20. ^ Ratcliffe, N. A.; Mello, C. B.; Garcia, E. S.; Butt, T. M.; Azambuja, P. (2011). "Insect natural products and processes: New treatments for human disease". Insect Biochemistry and Molecular Biology 41 (10): 747–769. doi:10.1016/j.ibmb.2011.05.007. PMID 21658450. 
  21. ^ Chen, Y. N.; Cheng, C. C.; Chen, J. C.; Tsauer, W.; Hsu, S. L. (2003). "Norcantharidin-induced apoptosis is via the extracellular signal-regulated kinase and c-Jun-NH2-terminal kinase signaling pathways in human hepatoma HepG2 cells". British Journal of Pharmacology 140 (3): 461–470. doi:10.1038/sj.bjp.0705461. PMC 1574052. PMID 12970086. 
  22. ^ Zhang, C.; Peng, Y.; Wang, F.; Tan, X.; Liu, N.; Fan, S.; Wang, D.; Zhang, L.; Liu, D.; Wang, T.; Wang, S.; Zhou, Y.; Su, Y.; Cheng, T.; Zhuang, Z.; Shi, C. (2010). "A synthetic cantharidin analog for the enhancement of doxorubicin suppression of stem cell-derived aggressive sarcoma". Biomaterials 31 (36): 9535–9543. doi:10.1016/j.biomaterials.2010.08.059. PMID 20875681.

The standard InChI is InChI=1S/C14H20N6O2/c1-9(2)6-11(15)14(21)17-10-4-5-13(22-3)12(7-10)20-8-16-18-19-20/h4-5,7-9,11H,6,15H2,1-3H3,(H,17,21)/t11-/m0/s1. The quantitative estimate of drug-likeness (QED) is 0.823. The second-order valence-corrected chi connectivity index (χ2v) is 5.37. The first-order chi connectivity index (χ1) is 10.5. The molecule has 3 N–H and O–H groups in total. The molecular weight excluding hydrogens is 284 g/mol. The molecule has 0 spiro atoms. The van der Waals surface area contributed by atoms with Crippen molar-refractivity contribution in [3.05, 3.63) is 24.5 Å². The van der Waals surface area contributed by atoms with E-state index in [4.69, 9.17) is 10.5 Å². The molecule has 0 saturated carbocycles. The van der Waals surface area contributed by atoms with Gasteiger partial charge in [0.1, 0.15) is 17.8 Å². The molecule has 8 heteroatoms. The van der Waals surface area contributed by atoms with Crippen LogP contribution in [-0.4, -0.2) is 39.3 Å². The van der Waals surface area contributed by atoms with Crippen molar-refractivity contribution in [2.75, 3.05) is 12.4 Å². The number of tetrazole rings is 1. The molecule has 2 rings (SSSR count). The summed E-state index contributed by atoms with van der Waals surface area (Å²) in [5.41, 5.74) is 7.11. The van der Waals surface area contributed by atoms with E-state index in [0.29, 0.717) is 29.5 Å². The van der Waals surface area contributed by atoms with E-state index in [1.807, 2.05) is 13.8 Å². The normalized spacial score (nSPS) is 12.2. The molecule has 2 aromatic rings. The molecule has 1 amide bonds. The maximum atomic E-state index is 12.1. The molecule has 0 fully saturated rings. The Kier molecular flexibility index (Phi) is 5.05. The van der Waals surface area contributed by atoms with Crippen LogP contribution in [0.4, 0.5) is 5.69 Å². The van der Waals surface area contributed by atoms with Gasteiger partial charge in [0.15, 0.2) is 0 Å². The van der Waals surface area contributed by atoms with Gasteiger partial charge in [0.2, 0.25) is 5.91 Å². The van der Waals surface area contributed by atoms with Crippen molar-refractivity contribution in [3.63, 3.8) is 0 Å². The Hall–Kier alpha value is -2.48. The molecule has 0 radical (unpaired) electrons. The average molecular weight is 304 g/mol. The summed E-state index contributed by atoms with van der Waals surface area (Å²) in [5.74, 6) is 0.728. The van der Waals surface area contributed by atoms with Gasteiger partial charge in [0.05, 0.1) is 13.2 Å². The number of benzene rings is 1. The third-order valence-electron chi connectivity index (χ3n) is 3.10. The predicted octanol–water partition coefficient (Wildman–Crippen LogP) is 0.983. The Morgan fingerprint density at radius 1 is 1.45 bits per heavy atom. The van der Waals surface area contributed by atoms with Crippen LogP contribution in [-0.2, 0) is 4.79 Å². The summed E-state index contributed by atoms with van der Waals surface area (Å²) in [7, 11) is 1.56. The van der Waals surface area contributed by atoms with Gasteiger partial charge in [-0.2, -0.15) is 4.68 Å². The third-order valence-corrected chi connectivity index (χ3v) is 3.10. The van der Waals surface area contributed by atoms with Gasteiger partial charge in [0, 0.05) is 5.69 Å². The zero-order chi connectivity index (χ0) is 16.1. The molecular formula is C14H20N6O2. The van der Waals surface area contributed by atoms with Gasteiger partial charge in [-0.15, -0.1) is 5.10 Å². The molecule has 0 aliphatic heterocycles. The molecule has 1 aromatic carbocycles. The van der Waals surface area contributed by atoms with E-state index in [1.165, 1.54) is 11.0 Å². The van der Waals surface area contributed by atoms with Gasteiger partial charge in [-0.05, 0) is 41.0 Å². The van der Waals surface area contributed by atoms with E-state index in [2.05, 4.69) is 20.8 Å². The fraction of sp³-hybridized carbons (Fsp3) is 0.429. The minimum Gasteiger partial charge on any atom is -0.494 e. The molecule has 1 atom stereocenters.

23. ^ Dorn, D. C.; Kou, C. A.; Png, K. J.; Moore, M. A. S. (2009). "The effect of cantharidins on leukemic stem cells". International Journal of Cancer 124 (9): 2186–2199. doi:10.1002/ijc.24157. PMID 19123473. 
  24. ^ Li, W.; Xie, L.; Chen, Z.; Zhu, Y.; Sun, Y.; Miao, Y.; Xu, Z.; Han, X. (2010). "Cantharidin, a potent and selective PP2A inhibitor, induces an oxidative stress-independent growth inhibition of pancreatic cancer cells through G2/M cell-cycle arrest and apoptosis". Cancer Science 101 (5): 1226–1233. doi:10.1111/j.1349-7006.2010.01523.x. PMID 20331621.